Thursday, February 2, 2017

Waterfall Tanka

Daily Picture Prompt - 54

mighty waterfall 
blocking all sound from above
all living live gone
noise louder than trains passing
as a child they frighten me

English tanka poetry consists of five units, usually with the following pattern of  –  5-7-5-7-7 which is syllables.

Wednesday, February 1, 2017

Celebrations & Alcohol Tanka

Photo Credit                      Celebrations & Alcohol Tanka
Feel like writing a tanka poem if so, here’s a prompt “celebrations & alcohol”
English tanka poetry consists of five units, usually with the following pattern of  –  5-7-5-7-7 which is syllables.
You don’t need a website leave your tanka poem in the comments below, I will respond and share on Twitter.
My tanka poem  - using the words “celebrations & alcohol”
alcohol and life
celebrations everywhere
leading to problems
can we enjoy a evening
with no stimulates in us

Love you to join in on this subject, even if you only want to leave a comment, with no poem.
Happy Days Writing.

Tuesday, January 31, 2017

Carpe Diem #1140 Arriving at the Right Moment

Well ... here it is finally we have reached Santiago De Compostela. 
Here at the end of the Road we finally can see the connection with the divine Tarot, which was mentioned in one of my earlier posts this month.
Here is the lesson:-
[...] "Father Jordi sat at the table, leaving me standing. 
He took some herbs and lit them, filling the place with their perfume. 
More and more, the situation reminded me of my encounter with Mme Lourdes. 
‘First, I want to tell you something,’ said Father Jordi. 
‘The Jacobean route is only one of four roads. 
It is the Road of the Spades, and it may give you power, but that is not enough.’

‘What are the other three?’
‘You know at least two others: 
the Road to Jerusalem, which is the Road of the Hearts, or of the Grail, and which endows you with the ability to perform miracles; 
and the Road to Rome, which is the Road of the Clubs; it allows you to communicate with other worlds.’

‘So what’s missing is the Road of the Diamonds to complete the four suits of the deck,’ I joked. 
And the father laughed.  ‘Exactly. That’s the secret Road. 
If you take it someday, you won’t be helped by anybody. 
For now, let us leave that one aside.” [...] (Source: The Pilgrimage by Paulo Coelho)

Christians in the first millennium considered three routes to be sacred. 
Each of them offered a series of blessings and indulgences to those who traveled its length. 
The first led to the tomb of Saint Peter in Rome; its travelers, who were called wanderers, took the cross as their symbol. 
The second led to the Holy Sepulcher of Christ in Jerusalem; those who took this road were called Palmists, since they had as their symbol the palm branches with which Jesus was greeted when he entered that city. 
There was a third road, which led to the mortal remains of the apostle, San Tiago – Saint James in English, Jacques in French, Giacomo in Italian, Jacob in Latin.
 He was buried at a place on the Iberian peninsula where, one night, a shepherd had seen a brilliant star above a field. 
The legend says that not only San Tiago but also the Virgin Mary went there shortly after the death of Christ, carrying the word of the Evangelist and exhorting the people to convert. 
The site came to be known as Compostela – the star field – and there a city had arisen that drew travelers from every part of the Christian world. 
These travelers were called pilgrims, and their symbol was the scallop shell.

 Pedroso mountain, Laraño, Santiago de Compostela, Galicia, Spain

We have succeeded the Road, an equivalent of the Road Jesus had to take on His final days, but here it is not going to stop.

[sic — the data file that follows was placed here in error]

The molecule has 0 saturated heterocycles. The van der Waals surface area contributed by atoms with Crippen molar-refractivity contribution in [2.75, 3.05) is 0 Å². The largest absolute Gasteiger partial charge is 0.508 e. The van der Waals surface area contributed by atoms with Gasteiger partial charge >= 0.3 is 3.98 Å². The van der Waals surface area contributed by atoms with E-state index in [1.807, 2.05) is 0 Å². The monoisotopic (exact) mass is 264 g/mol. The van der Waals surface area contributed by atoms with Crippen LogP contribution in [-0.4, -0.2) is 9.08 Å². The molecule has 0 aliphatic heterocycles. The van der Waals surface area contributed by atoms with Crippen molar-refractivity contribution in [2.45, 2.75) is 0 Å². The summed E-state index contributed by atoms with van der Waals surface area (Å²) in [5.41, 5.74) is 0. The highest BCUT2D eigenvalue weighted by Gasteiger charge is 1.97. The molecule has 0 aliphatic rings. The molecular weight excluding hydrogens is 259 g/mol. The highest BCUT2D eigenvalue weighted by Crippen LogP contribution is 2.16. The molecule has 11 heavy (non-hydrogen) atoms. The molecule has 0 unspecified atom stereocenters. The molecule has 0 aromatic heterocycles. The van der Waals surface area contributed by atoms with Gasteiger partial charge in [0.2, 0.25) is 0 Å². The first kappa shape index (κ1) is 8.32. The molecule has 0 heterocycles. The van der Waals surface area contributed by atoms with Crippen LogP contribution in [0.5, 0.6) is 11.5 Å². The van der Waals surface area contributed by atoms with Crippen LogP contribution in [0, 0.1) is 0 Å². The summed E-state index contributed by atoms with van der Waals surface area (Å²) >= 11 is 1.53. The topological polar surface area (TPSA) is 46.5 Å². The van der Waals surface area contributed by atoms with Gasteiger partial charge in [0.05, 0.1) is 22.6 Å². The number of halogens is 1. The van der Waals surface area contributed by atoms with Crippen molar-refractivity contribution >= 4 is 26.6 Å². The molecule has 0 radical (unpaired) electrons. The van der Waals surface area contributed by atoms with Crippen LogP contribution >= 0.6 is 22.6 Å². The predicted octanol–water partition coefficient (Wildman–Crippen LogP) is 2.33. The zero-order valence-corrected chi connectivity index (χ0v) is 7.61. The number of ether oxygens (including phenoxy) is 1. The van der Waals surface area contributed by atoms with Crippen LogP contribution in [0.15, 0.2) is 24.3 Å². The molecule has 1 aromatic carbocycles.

Here at Santiago De Compostela, it starts ... the final piece of life as we know it ... here at Santiago de Compostela, we have seen the Lamb and we have seen our future ... 
Here at the end of the Road we finally can see the connection with the divine Tarot, which I mentioned in one of my earlier posts this month ... 
We have conquered life and we may enter into the Love our Creator, Higher Spirit or what ever name that you choose for that Power.

Finally, Paulo recovers his sword what was taken from him at the start of his Road to Santiago ... he finally gets it back from his Master.

I need share a short piece of text from "The Pilgrimage" to celebrate that we have, together with Paulo done.

[...] "As the lamb looked at me, I could read all of this in his eyes; 
now he had become my guide along the Road to Santiago. 

For a moment everything went dark, and I began to see scenes that were reminiscent of those I had read about in the Apocalypse: 
the Great Lamb on his throne and people washing his vestments, cleansing them with his blood. 
This was the moment when the God was awakened in each of them. 
I also saw the wars and hard times and catastrophes that were going to shake the earth over the next few years. 
But everything ended with the victory of the Lamb and with every human being on earth awakening the sleeping God and all of God’s power.

I was worthy of my sword because I knew what to do with it." [...] (Source: The Pilgrimage by Paulo Coelho)

[...] "The Master held out the sword to me, and I grasped it. 
I looked about for the lamb, but he had disappeared. 
But that did not matter: 
the Water of Life fell from the sky and caused the blade of my sword to glisten.' [...] (Source: The Pilgrimage by Paulo Coelho)

Tanka - Arriving at the Right Moment
the moment has come
the road to santiago
arriving on time
recovering the lost sword
a small medal to treasure

Monday, January 30, 2017

Carpe Diem #1139 - Listening

Listen to the sound of the wind it will reveal you the sacred wisdom of the Road to Santiago.

Petrus, Paulo’s guide, asks him to sit down and then he told him about the 
                                     “Listening Exercise”

[...] 'Relax. Close your eyes. Try for several minutes to concentrate on all of the sounds you hear in your surroundings as if you were hearing an orchestra playing its instruments. 
Little by little, try to separate each sound from the others.
Concentrate on each one, as if it were the only instrument playing. 
Try to eliminate the other sounds from your awareness.
When you do this exercise every day, you will begin to hear voices. 
First, you will think that they are imaginary. 
Later, you will discover that they are voices of people from your past, present, and future,